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Observational analytic studies in multiple sclerosis: controlling bias through study design and conduct. The Australian Multicentre Study of Environment and Immune Function

Citation

Lucas, RM and Ponsonby, AL and McMichael, AJ and Van der Mei, IAF and Chapman, C and Coulthard, A and Dear, K and Dwyer, T and Kilpatrick, TJ and Pender, MP and Taylor, BVM and Valery, P and Williams, D, Observational analytic studies in multiple sclerosis: controlling bias through study design and conduct. The Australian Multicentre Study of Environment and Immune Function, Multiple Sclerosis, 13, (7) pp. 827-839. ISSN 1352-4585 (2007) [Refereed Article]

DOI: doi:10.1177/1352458507077174

Abstract

Rising multiple sclerosis incidence over the last 50 years and geographic patterns of occurrence suggest an environmental role in the causation of this multifactorial disease. Design options for epidemiological studies of environmental causes of multiple sclerosis are limited by the low incidence of the disease, possible diagnostic delay and budgetary constraints. We describe scientific and methodological issues considered in the development of the Australian Multicentre Study of Environment and Immune Function (the Ausimmune Study), which seeks, in particular, to better understand the causes of the well-known MS positive latitudinal gradient. A multicentre, case-control design down the eastern seaboard of Australia allows the recruitment of sufficient cases for adequate study power and provides data on environmental exposures that vary by latitude. Cases are persons with an incident first demyelinating event (rather than prevalent multiple sclerosis), sourced from a population base using a two tier notification system. Controls, matched on sex, age (within two years) and region of residence, are recruited from the general population. Biases common in case-control studies, eg, prevalence-incidence bias, admission-rate bias, non-respondent bias, observer bias and recall bias, as well as confounding have been carefully considered in the study design and conduct of the Ausimmune Study. © 2007 SAGE Publications.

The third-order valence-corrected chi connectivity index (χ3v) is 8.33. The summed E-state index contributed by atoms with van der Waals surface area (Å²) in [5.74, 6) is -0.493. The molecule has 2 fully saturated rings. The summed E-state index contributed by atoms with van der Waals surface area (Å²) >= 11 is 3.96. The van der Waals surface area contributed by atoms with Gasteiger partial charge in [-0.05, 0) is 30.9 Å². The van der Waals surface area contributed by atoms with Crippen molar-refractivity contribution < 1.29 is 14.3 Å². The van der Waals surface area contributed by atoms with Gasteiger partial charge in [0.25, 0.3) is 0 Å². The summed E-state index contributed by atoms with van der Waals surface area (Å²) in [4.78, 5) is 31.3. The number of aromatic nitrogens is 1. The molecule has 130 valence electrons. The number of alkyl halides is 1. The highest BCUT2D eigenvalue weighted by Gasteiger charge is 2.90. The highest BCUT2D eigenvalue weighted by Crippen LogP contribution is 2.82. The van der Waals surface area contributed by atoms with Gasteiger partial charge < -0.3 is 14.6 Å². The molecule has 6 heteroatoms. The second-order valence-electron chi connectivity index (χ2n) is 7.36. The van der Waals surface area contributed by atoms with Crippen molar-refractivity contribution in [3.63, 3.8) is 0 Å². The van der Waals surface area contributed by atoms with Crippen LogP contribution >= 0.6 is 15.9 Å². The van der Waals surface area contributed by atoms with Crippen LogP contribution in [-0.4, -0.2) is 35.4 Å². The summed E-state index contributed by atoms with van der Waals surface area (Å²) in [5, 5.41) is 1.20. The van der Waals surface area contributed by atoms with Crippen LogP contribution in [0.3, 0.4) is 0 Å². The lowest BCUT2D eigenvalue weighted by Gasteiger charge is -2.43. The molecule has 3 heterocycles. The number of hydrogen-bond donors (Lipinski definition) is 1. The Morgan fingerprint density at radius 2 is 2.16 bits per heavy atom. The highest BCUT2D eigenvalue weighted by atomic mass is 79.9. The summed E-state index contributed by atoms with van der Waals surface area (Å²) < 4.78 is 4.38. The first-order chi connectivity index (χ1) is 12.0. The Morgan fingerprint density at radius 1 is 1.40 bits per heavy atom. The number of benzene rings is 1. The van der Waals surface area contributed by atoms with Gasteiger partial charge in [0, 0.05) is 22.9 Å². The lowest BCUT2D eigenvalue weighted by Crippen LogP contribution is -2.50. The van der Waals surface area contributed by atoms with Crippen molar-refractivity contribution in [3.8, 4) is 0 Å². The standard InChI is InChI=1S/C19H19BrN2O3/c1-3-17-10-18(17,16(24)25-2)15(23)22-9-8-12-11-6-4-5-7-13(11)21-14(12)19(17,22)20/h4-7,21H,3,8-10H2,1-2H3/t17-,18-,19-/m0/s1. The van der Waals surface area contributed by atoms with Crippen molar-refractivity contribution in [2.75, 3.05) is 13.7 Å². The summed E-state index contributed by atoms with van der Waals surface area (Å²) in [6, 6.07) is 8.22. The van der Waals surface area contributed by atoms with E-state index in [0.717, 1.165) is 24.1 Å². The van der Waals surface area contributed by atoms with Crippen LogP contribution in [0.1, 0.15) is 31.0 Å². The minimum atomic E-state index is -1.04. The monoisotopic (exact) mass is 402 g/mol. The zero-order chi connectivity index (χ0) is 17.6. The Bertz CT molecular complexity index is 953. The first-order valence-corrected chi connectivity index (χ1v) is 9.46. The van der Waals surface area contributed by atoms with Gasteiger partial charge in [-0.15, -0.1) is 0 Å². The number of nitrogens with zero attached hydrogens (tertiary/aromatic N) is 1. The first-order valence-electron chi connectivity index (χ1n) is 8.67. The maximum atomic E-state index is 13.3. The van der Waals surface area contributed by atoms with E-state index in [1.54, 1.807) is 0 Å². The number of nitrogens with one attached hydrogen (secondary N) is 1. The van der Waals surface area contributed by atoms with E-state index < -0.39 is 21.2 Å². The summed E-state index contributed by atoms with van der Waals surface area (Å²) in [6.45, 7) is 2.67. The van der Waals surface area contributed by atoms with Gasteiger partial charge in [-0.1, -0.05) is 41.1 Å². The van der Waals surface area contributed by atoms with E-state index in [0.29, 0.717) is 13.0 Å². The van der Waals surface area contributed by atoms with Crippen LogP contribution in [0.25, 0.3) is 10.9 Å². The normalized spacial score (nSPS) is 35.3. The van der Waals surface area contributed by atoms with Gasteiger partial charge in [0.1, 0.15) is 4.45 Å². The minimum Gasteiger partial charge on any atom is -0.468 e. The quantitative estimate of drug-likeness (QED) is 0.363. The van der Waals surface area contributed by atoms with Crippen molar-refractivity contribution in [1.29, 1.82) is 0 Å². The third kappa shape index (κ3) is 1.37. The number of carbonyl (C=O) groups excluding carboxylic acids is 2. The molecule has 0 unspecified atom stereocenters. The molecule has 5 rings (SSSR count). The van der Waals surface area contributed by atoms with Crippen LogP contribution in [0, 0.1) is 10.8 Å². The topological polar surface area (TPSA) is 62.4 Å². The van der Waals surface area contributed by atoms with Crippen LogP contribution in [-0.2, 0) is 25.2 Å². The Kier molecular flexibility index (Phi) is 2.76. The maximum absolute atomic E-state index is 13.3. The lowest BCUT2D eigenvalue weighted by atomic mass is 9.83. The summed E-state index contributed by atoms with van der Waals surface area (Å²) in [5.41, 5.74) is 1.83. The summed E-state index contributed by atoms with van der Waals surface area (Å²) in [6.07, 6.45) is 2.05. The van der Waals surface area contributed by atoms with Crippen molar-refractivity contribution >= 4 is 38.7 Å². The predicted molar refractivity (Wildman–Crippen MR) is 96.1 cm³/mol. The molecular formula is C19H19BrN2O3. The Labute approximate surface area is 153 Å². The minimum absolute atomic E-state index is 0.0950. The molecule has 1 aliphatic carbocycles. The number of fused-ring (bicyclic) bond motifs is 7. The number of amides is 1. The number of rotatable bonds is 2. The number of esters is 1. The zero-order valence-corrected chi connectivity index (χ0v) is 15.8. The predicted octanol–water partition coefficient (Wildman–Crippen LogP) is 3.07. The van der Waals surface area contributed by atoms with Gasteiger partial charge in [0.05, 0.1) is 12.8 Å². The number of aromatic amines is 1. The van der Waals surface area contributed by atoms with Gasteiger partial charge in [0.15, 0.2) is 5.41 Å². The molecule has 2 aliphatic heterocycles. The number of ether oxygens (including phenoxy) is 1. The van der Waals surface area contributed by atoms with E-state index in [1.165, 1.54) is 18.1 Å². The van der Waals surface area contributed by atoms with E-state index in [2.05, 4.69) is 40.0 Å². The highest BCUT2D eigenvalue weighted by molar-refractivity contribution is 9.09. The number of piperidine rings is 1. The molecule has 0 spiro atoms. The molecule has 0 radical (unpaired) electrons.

Item Details

Item Type:Refereed Article
Research Division:Medical and Health Sciences
Research Group:Public Health and Health Services
Research Field:Epidemiology
Objective Division:Health
Objective Group:Clinical Health (Organs, Diseases and Abnormal Conditions)
Objective Field:Nervous System and Disorders
Author:Ponsonby, AL (Professor Anne Ponsonby)
Author:Van der Mei, IAF (Associate Professor Ingrid van der Mei)
Author:Dwyer, T (Professor Terry Dwyer)
Author:Taylor, BVM (Professor Bruce Taylor)
ID Code:48431
Year Published:2007
Web of Science® Times Cited:30
Deposited By:Menzies Institute for Medical Research
Deposited On:2007-08-01
Last Modified:2012-07-27
Downloads:0

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